During that time, you have a large number of tasks to carry out, and will hear a lot of terminology that you probably haven’t encountered before. Below we provide a helpful guide to some of the initial procedures and actions you may need to carry out immediately after someone dies.
What happens when someone dies
If someone dies in a hospital, the hospital will contact the person’s next of kin and will keep them in the mortuary until they are taken away. If the death happens out of a hospital, you will need to contact the doctor who cared for the deceased if the death was expected. They will confirm the cause of death and provide you with a medical certificate showing the cause of death. This will be free of charge, and will be in an envelope addressed to the registrar.
They will also provide you with a formal notice saying the doctor has signed the medical certificate and informing you how to register the death. However, if the death is unexpected or sudden, you need to contact the family doctor, their nearest relative, or the police if you don’t know who these people are. If the cause of death is not clear, then the doctor must report it to the coroner who may then decide if there needs to be a post-mortem or inquest.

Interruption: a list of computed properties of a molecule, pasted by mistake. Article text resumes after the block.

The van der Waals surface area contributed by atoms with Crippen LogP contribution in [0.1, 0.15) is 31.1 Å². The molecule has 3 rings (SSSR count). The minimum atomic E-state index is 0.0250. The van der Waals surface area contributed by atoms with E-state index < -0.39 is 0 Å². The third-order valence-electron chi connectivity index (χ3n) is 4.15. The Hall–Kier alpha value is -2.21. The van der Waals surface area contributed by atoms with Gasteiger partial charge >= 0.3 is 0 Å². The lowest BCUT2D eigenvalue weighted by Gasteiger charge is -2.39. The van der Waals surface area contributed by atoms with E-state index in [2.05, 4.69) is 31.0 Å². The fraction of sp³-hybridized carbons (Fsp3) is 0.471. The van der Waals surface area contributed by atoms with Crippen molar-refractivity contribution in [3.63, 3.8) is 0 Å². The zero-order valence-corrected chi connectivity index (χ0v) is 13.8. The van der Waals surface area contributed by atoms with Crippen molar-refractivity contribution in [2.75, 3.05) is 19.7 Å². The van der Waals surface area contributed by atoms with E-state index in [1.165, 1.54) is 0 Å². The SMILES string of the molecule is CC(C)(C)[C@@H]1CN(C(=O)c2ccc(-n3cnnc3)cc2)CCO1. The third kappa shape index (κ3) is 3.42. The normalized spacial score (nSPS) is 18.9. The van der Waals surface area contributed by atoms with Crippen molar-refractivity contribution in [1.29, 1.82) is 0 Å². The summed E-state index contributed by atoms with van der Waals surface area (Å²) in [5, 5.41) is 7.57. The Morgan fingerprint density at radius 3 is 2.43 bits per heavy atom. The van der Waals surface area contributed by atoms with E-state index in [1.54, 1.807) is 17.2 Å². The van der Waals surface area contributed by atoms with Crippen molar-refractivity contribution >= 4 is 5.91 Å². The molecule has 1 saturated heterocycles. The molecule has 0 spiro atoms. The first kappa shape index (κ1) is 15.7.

Coroners, post mortems and inquests
Coroners are responsible for investigating sudden, violent, unnatural or suspicious deaths. This includes deaths that happened in prison or police custody and deaths where the causes are unknown. The coroner is a lawyer or a doctor. If any of the above applies, the doctor will write on the formal notice that they have referred the death to the coroner, and only the coroner will be able to confirm the cause of death.
A post-mortem is a medical examination of a body which aims to find out more about the cause of death. Relatives’ permission is not required for a postmortem to be carried out. A post-mortem should not delay when you can have a funeral. An inquest is a fact finding inquiry, held in public, sometimes with a jury, designed to find out the medical cause and circumstances of a death. Inquests are held if the death was violent, if the cause of death was unknown, unnatural, if it was caused by a workplace disease, or if the person died in prison.
It is up to the coroner to decide how to carry out the inquest in a way which is best for both the public and the relatives of the deceased.
Registering a death
In England and Wales, it must be registered by the Registrar of Births and Deaths for the local area in which the death occurred.
Your funeral director can inform you of the correct Registrar.
When you go to register a death, you need to provide the Registrar with the following information:
- Full name of the deceased, including maiden name if a married woman
- Date and place of birth
- Date and place of death